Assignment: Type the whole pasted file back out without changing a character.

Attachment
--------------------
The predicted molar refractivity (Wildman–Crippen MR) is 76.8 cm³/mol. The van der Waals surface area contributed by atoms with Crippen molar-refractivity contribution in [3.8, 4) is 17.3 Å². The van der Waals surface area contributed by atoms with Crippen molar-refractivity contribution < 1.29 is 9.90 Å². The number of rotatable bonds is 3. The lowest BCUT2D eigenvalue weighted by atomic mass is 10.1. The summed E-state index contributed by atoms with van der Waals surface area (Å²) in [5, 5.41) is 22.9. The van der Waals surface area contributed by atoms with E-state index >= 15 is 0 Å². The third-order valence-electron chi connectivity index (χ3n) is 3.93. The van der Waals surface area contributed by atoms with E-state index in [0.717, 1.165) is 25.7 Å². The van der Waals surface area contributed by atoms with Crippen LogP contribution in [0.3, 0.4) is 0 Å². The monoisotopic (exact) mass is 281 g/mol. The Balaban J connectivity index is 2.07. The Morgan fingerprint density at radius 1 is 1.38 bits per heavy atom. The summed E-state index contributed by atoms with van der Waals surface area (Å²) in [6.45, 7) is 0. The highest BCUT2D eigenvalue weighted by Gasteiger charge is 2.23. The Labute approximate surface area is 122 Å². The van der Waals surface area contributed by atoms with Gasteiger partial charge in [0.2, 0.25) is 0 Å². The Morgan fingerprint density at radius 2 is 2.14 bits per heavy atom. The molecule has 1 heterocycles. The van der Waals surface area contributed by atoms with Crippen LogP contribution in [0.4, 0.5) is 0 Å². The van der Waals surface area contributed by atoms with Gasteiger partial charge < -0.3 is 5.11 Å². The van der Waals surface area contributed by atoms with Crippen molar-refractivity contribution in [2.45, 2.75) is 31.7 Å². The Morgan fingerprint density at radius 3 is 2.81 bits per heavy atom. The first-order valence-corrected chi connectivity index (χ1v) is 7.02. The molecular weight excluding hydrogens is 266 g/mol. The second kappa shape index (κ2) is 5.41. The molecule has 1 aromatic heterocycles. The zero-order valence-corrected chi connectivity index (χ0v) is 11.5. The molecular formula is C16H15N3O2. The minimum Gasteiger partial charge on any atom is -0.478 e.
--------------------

The predicted molar refractivity (Wildman–Crippen MR) is 76.8 cm³/mol. The van der Waals surface area contributed by atoms with Crippen molar-refractivity contribution in [3.8, 4) is 17.3 Å². The van der Waals surface area contributed by atoms with Crippen molar-refractivity contribution < 1.29 is 9.90 Å². The number of rotatable bonds is 3. The lowest BCUT2D eigenvalue weighted by atomic mass is 10.1. The summed E-state index contributed by atoms with van der Waals surface area (Å²) in [5, 5.41) is 22.9. The van der Waals surface area contributed by atoms with E-state index >= 15 is 0 Å². The third-order valence-electron chi connectivity index (χ3n) is 3.93. The van der Waals surface area contributed by atoms with E-state index in [0.717, 1.165) is 25.7 Å². The van der Waals surface area contributed by atoms with Crippen LogP contribution in [0.3, 0.4) is 0 Å². The monoisotopic (exact) mass is 281 g/mol. The Balaban J connectivity index is 2.07. The Morgan fingerprint density at radius 1 is 1.38 bits per heavy atom. The summed E-state index contributed by atoms with van der Waals surface area (Å²) in [6.45, 7) is 0. The highest BCUT2D eigenvalue weighted by Gasteiger charge is 2.23. The Labute approximate surface area is 122 Å². The van der Waals surface area contributed by atoms with Gasteiger partial charge in [0.2, 0.25) is 0 Å². The Morgan fingerprint density at radius 2 is 2.14 bits per heavy atom. The molecule has 1 heterocycles. The van der Waals surface area contributed by atoms with Crippen LogP contribution in [0.4, 0.5) is 0 Å². The van der Waals surface area contributed by atoms with Gasteiger partial charge < -0.3 is 5.11 Å². The van der Waals surface area contributed by atoms with Crippen molar-refractivity contribution in [2.45, 2.75) is 31.7 Å². The Morgan fingerprint density at radius 3 is 2.81 bits per heavy atom. The first-order valence-corrected chi connectivity index (χ1v) is 7.02. The molecular weight excluding hydrogens is 266 g/mol. The second kappa shape index (κ2) is 5.41. The molecule has 1 aromatic heterocycles. The zero-order valence-corrected chi connectivity index (χ0v) is 11.5. The molecular formula is C16H15N3O2. The minimum Gasteiger partial charge on any atom is -0.478 e.